Tran Dac Phu, Director of the Preventive Medicine Department under the Ministry of Health, speaks to VietnamPlus about the scarcity of some vaccines under the national immunisation programme.

Q: Will you please explain the supply mechanism for privately paid vaccines in our country at present?

The supply operates according to market demand between customers and suppliers. Meanwhile, under our national expanded immunisation programme, the Government has to ensure a sufficient supply of vaccines to all children under five years free of charge. Under Vietnamese Law, all children under five have to be immunised.

At present, many of these vaccines, particularly the six-in-one (a combination of six different vaccines for diphtheria, tetanus, whooping cough, hepatitis B, polio and Haemophilus influenza type B) are in short supply.

However, under the expanded Government programme, we have Quinvaxem vaccine – a five in one vaccine having the same quality as the five-in-one Pentaxim vaccine or six-in-one Infranrix hexa vaccine to protect against diphtheria, tetanus, whooping cough, hepatitis B and Haemophilus influenza Type B.

I have to concede some of the vaccines available on the privately paid list are not provided under the National Expanded Immunisation Programme. They include those that protect against chicken pox, mumps and rabies.

Q: In your opinion, what are the main causes for the scarcity in the supply of vaccines?

There are various factors leading to the shortage of the five-in-one and six-in-one vaccines. However, in my opinion, the two main ones are that makers modified their production chains, leading to a slowdown in production.

Based on the information we have the supplies of vaccines for rabies and chicken pox in Vietnam in 2015 will be same as those in 2014. But for the six-in-one vaccine (Infranrix hexa vaccine), a total of only 30,000 doses will be available – about one tenth of the doses provided in 2104.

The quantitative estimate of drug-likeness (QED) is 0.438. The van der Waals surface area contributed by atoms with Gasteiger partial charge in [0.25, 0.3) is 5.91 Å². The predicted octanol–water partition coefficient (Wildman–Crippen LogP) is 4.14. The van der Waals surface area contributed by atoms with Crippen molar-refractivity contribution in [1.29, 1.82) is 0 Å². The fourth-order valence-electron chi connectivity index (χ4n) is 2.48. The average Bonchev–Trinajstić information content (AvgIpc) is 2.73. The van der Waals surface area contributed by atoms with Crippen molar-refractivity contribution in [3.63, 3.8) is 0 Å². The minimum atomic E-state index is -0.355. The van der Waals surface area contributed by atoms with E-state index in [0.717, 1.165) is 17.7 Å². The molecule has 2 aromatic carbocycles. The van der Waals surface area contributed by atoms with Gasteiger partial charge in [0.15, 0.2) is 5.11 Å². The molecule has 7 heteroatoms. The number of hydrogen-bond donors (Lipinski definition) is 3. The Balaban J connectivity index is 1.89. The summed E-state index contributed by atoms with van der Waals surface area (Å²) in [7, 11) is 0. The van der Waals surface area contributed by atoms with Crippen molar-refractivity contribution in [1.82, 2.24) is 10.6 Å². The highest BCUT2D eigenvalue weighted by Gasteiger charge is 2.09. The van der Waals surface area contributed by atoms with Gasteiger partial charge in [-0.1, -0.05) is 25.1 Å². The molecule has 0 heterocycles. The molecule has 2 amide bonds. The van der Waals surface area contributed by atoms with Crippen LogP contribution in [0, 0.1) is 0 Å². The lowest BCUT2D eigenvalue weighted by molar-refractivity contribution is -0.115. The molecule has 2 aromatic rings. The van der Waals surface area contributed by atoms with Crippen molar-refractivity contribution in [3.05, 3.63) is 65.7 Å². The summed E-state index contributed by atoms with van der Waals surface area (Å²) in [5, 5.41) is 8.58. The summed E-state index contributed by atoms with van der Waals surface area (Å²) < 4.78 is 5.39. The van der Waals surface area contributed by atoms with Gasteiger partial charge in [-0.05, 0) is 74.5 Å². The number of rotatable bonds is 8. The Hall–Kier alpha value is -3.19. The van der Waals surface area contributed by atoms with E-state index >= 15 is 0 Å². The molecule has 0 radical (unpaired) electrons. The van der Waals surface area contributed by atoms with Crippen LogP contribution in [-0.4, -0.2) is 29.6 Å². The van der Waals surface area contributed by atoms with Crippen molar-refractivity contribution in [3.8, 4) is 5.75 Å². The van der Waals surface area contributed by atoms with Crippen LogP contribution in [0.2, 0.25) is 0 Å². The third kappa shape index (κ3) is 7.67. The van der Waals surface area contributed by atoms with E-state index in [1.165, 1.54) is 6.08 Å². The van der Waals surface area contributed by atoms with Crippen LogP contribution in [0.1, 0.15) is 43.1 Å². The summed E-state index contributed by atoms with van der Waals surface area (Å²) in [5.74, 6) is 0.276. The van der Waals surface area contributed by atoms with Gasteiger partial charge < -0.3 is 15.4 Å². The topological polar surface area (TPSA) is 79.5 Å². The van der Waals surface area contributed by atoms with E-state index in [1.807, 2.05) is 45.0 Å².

The same situation is expected with the five-in-one vaccine (Pentaxim vaccine). All in all, in 2015, foreign suppliers will be able to provide Vietnam with 300,000 doses of the Infranrix hexa and the Pentexim vaccines. Meanwhile, each child needs inoculations at the age of two, three and four months. This means, these 300,000 doses will only be able to protect 100,000 children.

Q: How many Vietnamese children must receive vaccinations against common diseases in a year?

Vietnam now has 1.6 million newborn babies a year while the coverage of the national expanded immunisation programme is more than 95 percent of children. This means that between 4.5-4.8 million children must be vaccinated against diphtheria, whooping cough and tetanus. And each of them must have three shots for each disease.

So, under the national expanded immunisation programme, 1.6 million children will be inoculated while in the privately paid services, just about 100,000 children will be vaccinated.

Basically speaking, all children under five years old in Vietnam are covered by the national immunisation programme, including the inoculation of the five in one Quinvaxem vaccine. However, the vaccine services are only available in major cities such as Hanoi, Ho Chi Minh City and Da Nang. This is a key factor leading to the long queues to buy vaccines by parents.

Q: Some parents think the quality of vaccine services is better than those in the national immunisation programme. How do you respond to that?

I just want to emphasise there is no difference in quality between vaccines provided in the national vaccination programme and those in the paid services.

All vaccines used in the national vaccination programme are special vaccines which have been checked and approved by the World Health Organisation and Vietnamese functional agencies.

More recently, some children were reported to have whooping cough as they didn't have their vaccination shots against the cough. This is an eloquent proof showing that the quality of vaccines provided in the national programme is as good as those of privately paid vaccines.

Q: Does the Ministry of Health have any plan to solve the problem of "severe shortage" of paid vaccines this year?

At the start of the year, the Ministry of Health requested vaccine manufacturers to make public the volume of vaccines they could supply to Vietnam in 2015. Following the request, they informed us that they could only supply vaccines of the six-in-one and five-in-one for 100,000 of 1.6 million Vietnamese children.

In addition, the Ministry of Health has also asked the paid services units to replace the shortage of paid vaccines with similar vaccines available in the National Immunisation Programme to give to the children without any surcharge. The ministry's decision is to protect the under-five-year-old children's rights.-VNA